I didn’t get my guest-writer for this posting, but he did produce an audio I’ll be posting on Saturday, since it’s Saturday Night Showcase length. Otherwise let’s put this week’s chapter to bed.

The topic here is comics as a form of literature and it’s alleged harm to literacy. Reading a comic isn’t worse than reading a book, as Doctor Wertham claims in this chapter. Rather comics have their own literacy. As I’ve said, comics isn’t exclusively a visual medium as we use the term. It’s a combination of reading and looking at pictures. If his reading-impared patients are using it because they don’t like to read or are hiding the fact that they can’t, it isn’t the fault of the comic. In this last section, Wertham actually goes over what he considers the problem with comics and their impact on literacy. As a comic creator as well as reader I instantly see the flaws, and considering his research thus far into comics is already up for debate it’s less coming down on him for his anti-comic bias as much as an examination of the strengths and weaknesses of the comic medium compared to other media of the time and today.

As always please read his comments yourself for full context. Sorry there aren’t more pictures. 😛

Comic books harm the development of the reading process from the lowest level of the most elementary hygiene of vision to the highest level of learning to appreciate how to read a good literary book. Print is easy to read when the paper background is light and the printing a good contrasting black. Yet most comics are smudgily printed on pulp paper. The printing is crowded in balloons with irregular lines. Any adult can check on the eyestrain involved by reading a few comic books himself. We can produce the most beautifully printed books and pamphlets; every morning my mail has advertising matter expertly designed and handsomely printed on expensive paper. Yet to our children we give the crudest and most ill-designed products.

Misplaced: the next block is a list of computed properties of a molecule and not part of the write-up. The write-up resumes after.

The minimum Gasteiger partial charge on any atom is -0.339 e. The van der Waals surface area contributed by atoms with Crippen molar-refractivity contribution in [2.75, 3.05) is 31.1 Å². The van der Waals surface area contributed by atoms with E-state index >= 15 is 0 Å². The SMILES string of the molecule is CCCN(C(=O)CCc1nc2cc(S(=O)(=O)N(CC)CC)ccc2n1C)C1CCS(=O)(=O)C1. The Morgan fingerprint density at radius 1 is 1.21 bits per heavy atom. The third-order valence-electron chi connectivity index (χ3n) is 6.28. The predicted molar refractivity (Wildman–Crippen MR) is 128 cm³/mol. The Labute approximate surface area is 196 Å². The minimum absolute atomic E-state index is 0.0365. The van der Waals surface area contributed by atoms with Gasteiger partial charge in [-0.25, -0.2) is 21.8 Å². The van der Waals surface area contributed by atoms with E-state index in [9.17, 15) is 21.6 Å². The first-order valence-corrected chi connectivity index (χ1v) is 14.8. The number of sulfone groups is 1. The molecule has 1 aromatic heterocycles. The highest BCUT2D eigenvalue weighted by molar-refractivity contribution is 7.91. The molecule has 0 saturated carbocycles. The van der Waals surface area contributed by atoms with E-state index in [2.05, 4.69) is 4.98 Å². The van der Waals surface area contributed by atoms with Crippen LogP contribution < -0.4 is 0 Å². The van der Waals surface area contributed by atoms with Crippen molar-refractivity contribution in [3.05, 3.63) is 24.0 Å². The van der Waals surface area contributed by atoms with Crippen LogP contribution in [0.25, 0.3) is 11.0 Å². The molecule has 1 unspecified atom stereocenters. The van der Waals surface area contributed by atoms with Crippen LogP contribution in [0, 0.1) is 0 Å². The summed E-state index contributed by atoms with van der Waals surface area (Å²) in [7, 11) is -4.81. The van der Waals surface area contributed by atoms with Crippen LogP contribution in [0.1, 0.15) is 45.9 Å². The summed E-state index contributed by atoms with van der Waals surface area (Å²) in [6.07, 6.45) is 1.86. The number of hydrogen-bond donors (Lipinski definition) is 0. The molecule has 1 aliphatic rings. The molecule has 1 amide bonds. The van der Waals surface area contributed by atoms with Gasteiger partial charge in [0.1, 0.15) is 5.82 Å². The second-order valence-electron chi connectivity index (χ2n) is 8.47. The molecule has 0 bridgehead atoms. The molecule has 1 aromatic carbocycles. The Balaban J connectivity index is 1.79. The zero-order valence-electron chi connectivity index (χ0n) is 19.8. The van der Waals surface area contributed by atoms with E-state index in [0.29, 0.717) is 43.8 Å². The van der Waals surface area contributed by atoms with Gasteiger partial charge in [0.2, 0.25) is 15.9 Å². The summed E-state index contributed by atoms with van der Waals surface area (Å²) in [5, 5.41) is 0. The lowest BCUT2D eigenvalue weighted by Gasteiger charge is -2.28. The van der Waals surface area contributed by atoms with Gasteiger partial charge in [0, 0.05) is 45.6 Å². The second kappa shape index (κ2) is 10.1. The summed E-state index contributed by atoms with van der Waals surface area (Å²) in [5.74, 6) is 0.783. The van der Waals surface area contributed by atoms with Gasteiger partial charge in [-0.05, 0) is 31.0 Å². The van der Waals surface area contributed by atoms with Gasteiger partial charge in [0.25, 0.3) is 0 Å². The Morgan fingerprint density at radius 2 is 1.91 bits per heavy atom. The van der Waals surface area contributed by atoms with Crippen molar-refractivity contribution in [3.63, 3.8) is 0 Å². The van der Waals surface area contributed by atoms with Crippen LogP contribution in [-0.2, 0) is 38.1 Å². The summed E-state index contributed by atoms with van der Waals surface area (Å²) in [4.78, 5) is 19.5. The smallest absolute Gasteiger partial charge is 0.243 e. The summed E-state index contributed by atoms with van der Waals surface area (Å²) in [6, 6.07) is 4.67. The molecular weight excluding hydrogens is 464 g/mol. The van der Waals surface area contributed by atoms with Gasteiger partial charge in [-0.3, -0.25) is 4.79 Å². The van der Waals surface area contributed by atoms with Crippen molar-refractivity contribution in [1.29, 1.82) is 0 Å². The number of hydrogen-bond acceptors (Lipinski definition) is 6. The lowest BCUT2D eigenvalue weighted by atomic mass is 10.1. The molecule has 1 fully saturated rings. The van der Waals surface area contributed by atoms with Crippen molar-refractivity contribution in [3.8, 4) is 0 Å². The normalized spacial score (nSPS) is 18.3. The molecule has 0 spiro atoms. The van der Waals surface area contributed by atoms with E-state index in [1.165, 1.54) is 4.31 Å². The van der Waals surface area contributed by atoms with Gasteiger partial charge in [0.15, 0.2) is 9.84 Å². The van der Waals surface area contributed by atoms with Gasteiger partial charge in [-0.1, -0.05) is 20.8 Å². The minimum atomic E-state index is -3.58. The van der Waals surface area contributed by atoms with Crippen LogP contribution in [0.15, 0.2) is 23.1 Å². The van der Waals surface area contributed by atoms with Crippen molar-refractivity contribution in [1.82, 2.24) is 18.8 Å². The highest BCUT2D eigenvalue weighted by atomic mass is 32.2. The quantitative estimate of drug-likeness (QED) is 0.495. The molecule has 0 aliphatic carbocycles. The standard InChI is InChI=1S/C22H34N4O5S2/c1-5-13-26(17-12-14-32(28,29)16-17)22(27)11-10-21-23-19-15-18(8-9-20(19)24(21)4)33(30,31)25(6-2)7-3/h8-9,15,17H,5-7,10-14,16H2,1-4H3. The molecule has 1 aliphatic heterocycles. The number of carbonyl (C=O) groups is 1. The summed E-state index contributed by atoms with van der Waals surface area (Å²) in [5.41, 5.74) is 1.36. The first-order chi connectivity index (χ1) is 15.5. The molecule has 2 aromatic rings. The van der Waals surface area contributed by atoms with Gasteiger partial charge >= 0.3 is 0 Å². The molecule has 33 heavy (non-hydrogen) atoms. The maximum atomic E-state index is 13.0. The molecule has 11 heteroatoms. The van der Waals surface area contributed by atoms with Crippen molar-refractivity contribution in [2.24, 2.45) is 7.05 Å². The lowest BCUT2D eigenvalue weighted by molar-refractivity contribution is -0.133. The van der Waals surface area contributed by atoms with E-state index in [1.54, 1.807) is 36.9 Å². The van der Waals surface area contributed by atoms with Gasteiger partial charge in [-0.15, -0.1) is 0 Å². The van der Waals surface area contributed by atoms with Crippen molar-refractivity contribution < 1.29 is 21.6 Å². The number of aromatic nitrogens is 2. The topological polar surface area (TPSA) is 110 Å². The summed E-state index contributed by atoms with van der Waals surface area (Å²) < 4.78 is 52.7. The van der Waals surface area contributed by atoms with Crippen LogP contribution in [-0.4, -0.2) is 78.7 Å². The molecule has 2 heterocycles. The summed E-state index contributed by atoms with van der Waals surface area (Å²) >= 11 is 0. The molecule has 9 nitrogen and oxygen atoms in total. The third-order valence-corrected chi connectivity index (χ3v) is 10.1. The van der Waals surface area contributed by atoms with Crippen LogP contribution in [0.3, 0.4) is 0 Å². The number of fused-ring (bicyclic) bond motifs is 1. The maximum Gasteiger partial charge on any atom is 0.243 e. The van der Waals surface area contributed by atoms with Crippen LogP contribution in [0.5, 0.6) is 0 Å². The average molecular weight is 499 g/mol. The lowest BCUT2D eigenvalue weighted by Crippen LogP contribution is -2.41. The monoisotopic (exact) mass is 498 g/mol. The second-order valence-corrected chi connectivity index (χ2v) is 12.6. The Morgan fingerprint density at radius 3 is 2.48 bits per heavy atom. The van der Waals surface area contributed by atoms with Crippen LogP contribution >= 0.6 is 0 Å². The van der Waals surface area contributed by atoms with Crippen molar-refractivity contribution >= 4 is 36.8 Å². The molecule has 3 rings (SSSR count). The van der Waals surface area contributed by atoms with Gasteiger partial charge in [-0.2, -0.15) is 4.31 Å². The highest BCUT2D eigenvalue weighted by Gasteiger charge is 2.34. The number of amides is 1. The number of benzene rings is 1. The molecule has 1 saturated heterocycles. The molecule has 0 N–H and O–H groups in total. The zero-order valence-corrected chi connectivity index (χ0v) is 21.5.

I have never held a comic from the 1950s, just reprints and online scans (most of them are in public domain) that I can zoom in and out of at will. I can’t really speak to the quality of the paper. I have noticed that comics from this period and earlier did have a number of problems. There were typos (or the hand-written equivalent–I tried an experiment once using a typewriter to letter a comic…it failed miserably) or shortened versions of words to fit them onto the page. (For example, “thru” for “through”, I’m betting my spell-check is thinking of “drive thru”.)

The things is comics were still new and publishers were seeing these as cheap ways to make money. The printing process for comics was still being ironed out, and methods change as time goes on. Have you ever looked at an old comic and seen blue dots all over the place? That was part of the printing process, not the coloring process. Today we have better quality paper but even when I was a kid comics had decent paper and didn’t suffer some of the problems he mentions. The solution is improving the art of printing and lettering comics. Give it time, doctor. Give it time.

Reading the comic-book text is often difficult. For example, the reading material in the huge present crop of horror comics is hard to make out even for the average adult reader. But all the emotional emphasis of comics is on the pictures, and that is where they do the most harm to reading. The discrepancy between the easy appeal of the pictures and the difficulty of reading the text is too great to encourage anyone to try to follow what the characters are supposed to be saying.

My Life 01a

“Once you let go of my hand anyway.”(Photo credit: Wikipedia)

Even now I do see more emphasis on the art and coloring side of comics. The show I mentioned earlier this week, Strip Panel Naked, talks more to artists and colorists (which should be considered artists, but that usually refers to pencilers and inkers) than it does letterers. Lettering is an art form and comics are a merger of different arts (writing, drawing, coloring, and lettering), all of which need to work in harmony to produce a good comic panel. The writer must be aware of how much work they’re giving the art team and the letterer. The artists need to make room for the lettering while the writer needs to be careful how much dialog and sound effects he’s asking to cram in there. The colorist would be the easiest job since he or she is playing with what’s left, but considering how much work goes into color theory and other aspects of coloring I’m just getting a handle on (I think I’m finally getting a hand on shading) it’s certainly not easy. They just have to compliment what’s there while the others fight each other to make a good flow and to put their stamp on the page.